“About time man, I called you after hanging up with the Dame last night,” I said with mock exasperation.
“Sorry honey, but I was busy working while you were drinking martinis and talking to a hot chick from Chicago,” Dan laughed.
“Don’t be jealous,”
“Hey dude, I’m married, jealousy’s all I got left. So how did it go?”
“Without sounding too excitable . . . fucking amazing! She’s smarter than she writes, she’s funnier than she writes and if her voice could get me pregnant, I’d be shopping for cribs right about now,”
“So . . that’s good, right?” Dan laughed whilst scarfing down a breakfast sandwich and chasing it with a couple smokes on his back porch.
“That’s great, except for the fact that she’s got three kids, and she’s having issues with them because of her neanderthal husband who won’t cut her any slack, and she lives in Chicago, and she’s given up on dating or ever being happy again,”
Granted, there were more exemptions inside that statement than you’ll find on a billionaire’s tax returns, but I was smitten. Me . . smitten. What in the blessed fuck was the world coming to?
“But you guys hit it off?”
“We hit it out of the fucking park is what we did, Tonto. And now I have to slow things down because my mind is gonna jump out of my skull if I don’t,”
“There’s time. And oh hey! I read that Rabbit Hole chick, fantastic shit man!”
“I told you! Now see . . she is crazy. But I mean, how can you not be crazy when you write stuff like that. I’m glad you liked,”
“Loved it. Hey, I’m gonna crash but I’ll call you on my way into work tonight. You gonna be around?”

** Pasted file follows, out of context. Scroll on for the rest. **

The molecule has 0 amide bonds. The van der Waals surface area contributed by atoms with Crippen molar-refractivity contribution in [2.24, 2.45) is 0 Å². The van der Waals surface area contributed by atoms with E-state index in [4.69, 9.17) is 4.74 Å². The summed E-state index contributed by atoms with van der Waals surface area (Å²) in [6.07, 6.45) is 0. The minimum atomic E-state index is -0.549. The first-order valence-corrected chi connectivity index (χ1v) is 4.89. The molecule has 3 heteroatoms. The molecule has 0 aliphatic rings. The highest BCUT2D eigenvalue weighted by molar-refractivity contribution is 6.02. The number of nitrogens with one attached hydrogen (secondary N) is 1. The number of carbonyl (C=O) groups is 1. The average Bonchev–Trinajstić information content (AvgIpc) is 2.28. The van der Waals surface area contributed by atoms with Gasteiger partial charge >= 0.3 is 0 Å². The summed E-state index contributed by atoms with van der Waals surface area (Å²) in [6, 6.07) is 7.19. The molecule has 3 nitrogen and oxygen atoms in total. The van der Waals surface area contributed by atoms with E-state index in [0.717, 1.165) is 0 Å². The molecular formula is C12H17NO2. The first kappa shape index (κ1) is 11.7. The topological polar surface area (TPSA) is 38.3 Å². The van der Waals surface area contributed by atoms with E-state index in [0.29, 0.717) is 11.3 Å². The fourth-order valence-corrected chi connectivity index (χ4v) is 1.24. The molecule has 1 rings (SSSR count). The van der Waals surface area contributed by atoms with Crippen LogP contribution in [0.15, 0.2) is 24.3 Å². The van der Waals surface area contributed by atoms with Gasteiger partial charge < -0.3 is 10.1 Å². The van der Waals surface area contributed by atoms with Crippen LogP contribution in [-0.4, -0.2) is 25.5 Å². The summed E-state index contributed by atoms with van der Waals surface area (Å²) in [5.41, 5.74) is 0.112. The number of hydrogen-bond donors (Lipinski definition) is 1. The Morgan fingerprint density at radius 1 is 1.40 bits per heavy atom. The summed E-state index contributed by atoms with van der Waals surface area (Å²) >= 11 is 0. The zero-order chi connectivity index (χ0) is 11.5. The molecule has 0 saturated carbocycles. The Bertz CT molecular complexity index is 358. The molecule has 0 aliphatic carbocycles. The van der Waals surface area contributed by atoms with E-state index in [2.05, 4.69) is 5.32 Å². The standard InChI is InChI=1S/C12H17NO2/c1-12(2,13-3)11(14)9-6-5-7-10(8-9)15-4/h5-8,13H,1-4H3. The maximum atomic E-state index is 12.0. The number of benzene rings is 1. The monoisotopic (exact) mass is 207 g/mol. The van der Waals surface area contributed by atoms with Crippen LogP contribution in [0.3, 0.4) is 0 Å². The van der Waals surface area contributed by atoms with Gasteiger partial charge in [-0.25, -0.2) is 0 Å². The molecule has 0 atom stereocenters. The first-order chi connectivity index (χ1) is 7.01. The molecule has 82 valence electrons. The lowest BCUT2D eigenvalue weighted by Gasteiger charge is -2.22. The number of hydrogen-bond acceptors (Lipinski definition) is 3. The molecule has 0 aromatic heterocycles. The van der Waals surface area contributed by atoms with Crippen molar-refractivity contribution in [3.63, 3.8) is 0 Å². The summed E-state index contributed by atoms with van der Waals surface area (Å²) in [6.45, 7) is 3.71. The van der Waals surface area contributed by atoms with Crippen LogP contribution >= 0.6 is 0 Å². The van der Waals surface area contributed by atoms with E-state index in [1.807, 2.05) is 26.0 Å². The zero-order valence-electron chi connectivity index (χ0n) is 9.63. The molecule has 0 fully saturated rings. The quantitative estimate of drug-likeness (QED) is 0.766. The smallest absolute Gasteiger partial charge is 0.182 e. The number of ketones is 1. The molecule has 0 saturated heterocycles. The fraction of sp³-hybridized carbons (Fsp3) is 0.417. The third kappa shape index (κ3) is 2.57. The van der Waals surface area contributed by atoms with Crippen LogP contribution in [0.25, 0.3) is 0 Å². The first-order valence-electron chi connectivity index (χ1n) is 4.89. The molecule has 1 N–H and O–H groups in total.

“I’ll be here,” I said.
“Whoa, this girl really did a number on you,” Dan laughed before hanging up.
I thought about what Dan had said before the gurgling noise snapped me back. I ran into the kitchen to find my dime on the dollar coffee maker dying. I’d been separated for almost two years and had already gone through half a dozen coffee makers since I couldn’t bring myself to buy another Bunn. Never mind that I had the thing for ten years without a hitch, I wasn’t shelling out a couple hundred dollars without a mortgage and joint back accounts to hide it inside of.
I was able to rescue a cup of Joe from the devastation, after which I placed the carafe on the counter and escorted the scrapheap out. I’d scored a writers pad rental less than two miles from my old house and I loved the quirks included at no extra charge. Like the fire escape stairwell that was the only way up or down. It hadn’t affected my business, as evidenced by the many high heeled visitors I’d entertained, so that was good enough for me. And besides, it was the perfect way to bury my hard luck coffee makers. It had become sort of a tradition that I toss the latest coffee machine done wrong down the long set of stairs to commemorate it’s untimely demise.
I went in to grab my smokes and the cup of Joe and I turned on some Talking Heads before returning to the proceedings. I sipped and tugged and then I let go of the piece of shit coffee maker, watching it tumble to its death for a second time inside the early morning.
There was symbolism happening loudly inside that moment, but I was too high to notice.